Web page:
1. Behavioural Signs: Isolation, erratic eating habit, loss of appetite, nail biting, sweating, procrastination, etc. as some of the common signs that reflects in your behavior, withdrawal to a state of denial, loss of confidence, shift in behavioral pattern.

2. Emotional Signs: Sense of loneliness, depression, short-temper, mood shift, feeling like crying, etc.

3. Cognitive Indications: Loss of concentration, flushing, facial tics, sweating, diarrhea, constipation, vomiting, dizziness, aches, cramps, loss of libido and chest pains etc. Stress also affects “Brain in the Gut”, leading to upset stomach, stomach-ache, acid stomach, burping, nausea and indigestion.

 

How do we respond to stress?

Heart palpitates, muscles tense up, blood pressure rises, breathing quickens, nausea hits you, senses sharpen and beads of sweat appear. This is automatic stress response.

The stress response signals generate from the part of the brain known as the hypothalamus. The hypothalamus, pituitary and adrenal glands together form hypothalamic-pituitary-adrenal (HPA). It is the HPA that governs a multitude of hormonal activities in the body.

1. Under stress response, the hypothalamus secretes corticotrophin hormones, which rouse the body.

2. These hormones, on reaching pituitary gland, stimulate the secretion of adrenocorticotropic hormone that pulses into your bloodstream.

3. On reaching the adrenal glands, adrenocorticotropic hormone releases cortisol – the body’s Fight or Flight mechanism – influencing your thoughts and behaviours, emotional reactions and involuntary responses.

Normally, the feedback loop switches off when the threat passes and things can normalise within 90 minutes of the threat response. But in some cases, the cortisol levels rise too often or simply stay high leading to stress overload known as Distress. This Distress contributes to almost all the lifestyle-related ailments, which form around 90% of all our 21st century health issues.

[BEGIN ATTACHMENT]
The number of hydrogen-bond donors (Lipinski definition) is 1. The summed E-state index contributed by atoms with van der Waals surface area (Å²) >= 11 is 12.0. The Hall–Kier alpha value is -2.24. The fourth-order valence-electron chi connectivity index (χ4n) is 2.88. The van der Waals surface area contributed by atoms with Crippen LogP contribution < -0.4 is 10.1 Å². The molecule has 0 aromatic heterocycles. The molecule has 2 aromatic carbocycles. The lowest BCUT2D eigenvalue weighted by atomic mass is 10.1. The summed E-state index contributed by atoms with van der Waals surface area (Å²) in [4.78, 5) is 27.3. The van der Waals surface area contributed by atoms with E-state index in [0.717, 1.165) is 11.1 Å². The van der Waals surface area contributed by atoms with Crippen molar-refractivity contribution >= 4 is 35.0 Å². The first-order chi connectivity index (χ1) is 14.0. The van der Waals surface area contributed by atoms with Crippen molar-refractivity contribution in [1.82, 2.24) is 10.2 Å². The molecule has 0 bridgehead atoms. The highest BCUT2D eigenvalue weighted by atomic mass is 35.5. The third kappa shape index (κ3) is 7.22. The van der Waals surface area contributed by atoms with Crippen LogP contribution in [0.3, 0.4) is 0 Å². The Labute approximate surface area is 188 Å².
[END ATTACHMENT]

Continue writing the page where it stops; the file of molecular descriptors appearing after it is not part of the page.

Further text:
Stress self test

Take the following self-test to know the level of your stresses and what its impact on you is. The questions are based on your feelings and experiences over the last month.

Mark yourself on a scale of 0 to 4, where…

0 = Never
1 = Almost never
2 = Sometimes
3 = Fairly often
4 = Very often

1. How often have you felt nervous and stressed?
2. How often have you felt that you were on top of things?
3. How often have you felt that things were going your way?
4. How often have you been able to control irritations in your life?
5. How often have you been upset because of something that happened unexpectedly?
6. How often have you been angered because of things that were outside your control?
7. How often have you found that you could not cope with all the things that you had to do?
8. How often have you felt confident about your ability to handle your personal problems?
9. How often have you felt that you were not able to control the important things in your life?
10. How often have you felt difficulties were piling up so high that you could not overcome them?

After you’ve completed the questionnaire, calculate your total score. The score will give you a hint about the level of stress you are presently going through.

Scores…

0 to 10 – You’re dealing successfully with stress at the moment keeping it away from your life.
11 to 14 – You’re experiencing small bouts of stress but so far there’s nothing to worry about. You simply need to direct your stress to eustress.
15 to 18 – You’re in the mid-level of stress and might not be aware of how much it can affect your work and personal life.
19 and above – You’re a victim of high levels of stress which is taking a toll on your body, mind and soul.

The above-mentioned self-test is adapted from the Perceived Stress Scale (PSS) developed by Sheldon Cohen, Robert E. Doherty Professor of Psychology, Carnegie Mellon University. The PSS is one of the most widely used psychological instruments for measuring the perception of stress.

 

Stress management techniques: The ways to manage, reduce, eliminate…

The key to stress management is to keep re-conditioning and to keep shifting the Brain Set Point by working on the voluntary personal actions and fulfillments.

Please remember that coping with stress in a healthy manner and keeping it under control is a long term commitment. There are no quick fixes. Managing it has to be made a part of ones daily life.